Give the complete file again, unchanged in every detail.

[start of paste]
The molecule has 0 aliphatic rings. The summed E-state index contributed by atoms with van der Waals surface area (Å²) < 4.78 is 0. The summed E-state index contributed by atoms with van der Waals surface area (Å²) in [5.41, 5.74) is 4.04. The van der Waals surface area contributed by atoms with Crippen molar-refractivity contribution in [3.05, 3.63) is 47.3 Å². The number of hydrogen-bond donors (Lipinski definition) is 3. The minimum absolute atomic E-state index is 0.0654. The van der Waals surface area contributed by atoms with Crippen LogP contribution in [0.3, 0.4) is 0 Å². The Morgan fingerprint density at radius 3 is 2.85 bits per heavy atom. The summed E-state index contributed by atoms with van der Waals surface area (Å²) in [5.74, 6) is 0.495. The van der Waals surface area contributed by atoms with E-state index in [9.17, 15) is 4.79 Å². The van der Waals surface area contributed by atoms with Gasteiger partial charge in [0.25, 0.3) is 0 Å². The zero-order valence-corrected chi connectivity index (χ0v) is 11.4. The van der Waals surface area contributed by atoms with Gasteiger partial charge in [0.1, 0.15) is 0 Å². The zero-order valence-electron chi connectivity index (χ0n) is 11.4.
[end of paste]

The molecule has 0 aliphatic rings. The summed E-state index contributed by atoms with van der Waals surface area (Å²) < 4.78 is 0. The summed E-state index contributed by atoms with van der Waals surface area (Å²) in [5.41, 5.74) is 4.04. The van der Waals surface area contributed by atoms with Crippen molar-refractivity contribution in [3.05, 3.63) is 47.3 Å². The number of hydrogen-bond donors (Lipinski definition) is 3. The minimum absolute atomic E-state index is 0.0654. The van der Waals surface area contributed by atoms with Crippen LogP contribution in [0.3, 0.4) is 0 Å². The Morgan fingerprint density at radius 3 is 2.85 bits per heavy atom. The summed E-state index contributed by atoms with van der Waals surface area (Å²) in [5.74, 6) is 0.495. The van der Waals surface area contributed by atoms with E-state index in [9.17, 15) is 4.79 Å². The van der Waals surface area contributed by atoms with Gasteiger partial charge in [0.25, 0.3) is 0 Å². The zero-order valence-corrected chi connectivity index (χ0v) is 11.4. The van der Waals surface area contributed by atoms with Gasteiger partial charge in [0.1, 0.15) is 0 Å². The zero-order valence-electron chi connectivity index (χ0n) is 11.4.